# Why 8 probabilities in 3D random walk?

1. Jan 22, 2012

### jaobyccdee

Why are there 8 possible moves in 3D random walk?
With R being the distance from the origin, how is its relationship with the number of steps and dimensionality? Thx!!

2. Jan 22, 2012

### chiro

Hey jaobyccdee and welcome to the forums.

The easiest way is to think in terms of each dimension. In a one-dimensional random walk, we have two probabilities: probability of going up, and the probability of giong down.

Now consider that each dimension is independent from the other. For three dimensions we have 3 sets of probabilities which means 2+2+2 different probabilities if we allow arbitrary values.

However you should be aware that we only have to specify three values since we can get the other three by using the 1 - prob rule.

The easiest way to see why its 2^3 = 8 different combinations is by considering three bits. Each bit is independent of each other and allows two different values: up or down for each dimension.

If you count the number of possible values you get 8. If you are not quite sure, draw a tree diagram of all the possible states up and down for every dimension and you should end up with eight possible states. One example state is {up,up,down} which corresponds to an up value for dimension 1, an up value for dimension 2 and a down value for dimension 3.

3. Jan 22, 2012

### jaobyccdee

thx for replying. But i still have a question. What's the difference then between having three steps in 1D and 1 step in 3D?

4. Jan 22, 2012

### chiro

A random walk by definition talks about probabilities of going up and down (or positive and negative): We are talking about deltas, or rather changes from an existing value at some time, to the next time increment.

By the nature of a random walk, you can't have three steps in one dimension: the only way for something to go is up or down.

Also you have to remember that every dimension is completely independent from the others. The x-dimension is completely independent from the y-dimension and the z-dimension.

The easiest way to describe this is by considering a point in three-dimensional space.

Lets say you have a point <x,y,z>. Now if you change the x-coordinate from x to x0, your new point is <x0,y,z>. Note that by changing the x to x0, the y and the z haven't changed: in other words they are independent.

If you wanted to have say all them connected, then all of them would have to be a function of one variable.

As an example lets consider our point example again: Lets say we have a point that is determined by <t,t + 2, t + 3>. If we change t to t0, that ends up affecting every co-ordinate by changing the value to <t0,t0 + 2, t0 + 3> which shows that this is not independent.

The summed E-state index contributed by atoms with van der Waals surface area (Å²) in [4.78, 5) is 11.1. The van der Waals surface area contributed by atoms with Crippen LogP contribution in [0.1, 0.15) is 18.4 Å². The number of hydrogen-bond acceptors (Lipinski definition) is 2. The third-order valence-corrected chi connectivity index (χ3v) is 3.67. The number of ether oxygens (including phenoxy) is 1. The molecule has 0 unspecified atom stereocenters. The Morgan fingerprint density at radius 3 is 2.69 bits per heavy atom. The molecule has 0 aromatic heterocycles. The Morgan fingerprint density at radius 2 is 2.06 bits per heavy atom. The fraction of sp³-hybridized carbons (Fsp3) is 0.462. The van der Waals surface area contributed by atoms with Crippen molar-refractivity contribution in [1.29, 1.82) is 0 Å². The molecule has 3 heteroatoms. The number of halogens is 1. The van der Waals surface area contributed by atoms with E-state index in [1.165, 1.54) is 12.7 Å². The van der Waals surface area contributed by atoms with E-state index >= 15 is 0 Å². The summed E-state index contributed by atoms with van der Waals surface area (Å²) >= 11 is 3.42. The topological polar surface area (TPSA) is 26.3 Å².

Basically if you had this kind of dependency for a random walk in three dimensions, you would have one random variable, call it T and three random variables that are functions of T.

If we use our analog example of the point, our "dependent random walk" (its not a real random walk, but I use the analogy to help our discussion) would have the random variables x(T), y(T), z(T) where x,y,z are functions of our random variable T. Note that these are all dependent on T.

But since every component in a 3D random walk is independent, that means we have three random variables instead of 1. So instead of our x(T), y(T), z(T) scenario we have x(A), y(B), z(C) where A,B,C are all independent. This is why we have a lot more probabilities in a 3D random-walk (2x2x2 as opposed to just 2).

5. Jan 22, 2012

### jaobyccdee

Thx a lot!! So, if we have {up, up, down}, does it mean we have only walked one step and should see it as a vector (up, up, down} in 3D space? So, R (the position) does depend on the dimensionality? But then how does the position relate to the number of steps? I think i am confused by the number of steps and number of dimension, like the difference in their calculations.

Last edited: Jan 22, 2012
6. Jan 22, 2012

### SW VandeCarr

Do you know how to add vectors? Given an origin and 3 dimensions, every point in the space is identified with a coordinate tuple (x,y,z) Consider the starting position to be defined as (0,0,0). As the particle moves from one position to another, its position is described by a unique tuple. In the Euclidean case, you can consider this a "jump" without regard to its motion between positions. Each jump is a step. Also, the value of the tuple at any point can tell you how far the particle has traveled from the origin. The path of the particle can be reconstructed from the history of its prior locations, represented by vectors placed "head to tail" where the tail is the previous location and the head is the new location at each step. The net distance traveled from the origin (or any point in the path) can be calculated using the Pythagorean Theorem and the information from the relevant tuples.

If this was 2 dimensional, the tuple would have two values (x,y), one dimension, one value (x).

Last edited: Jan 22, 2012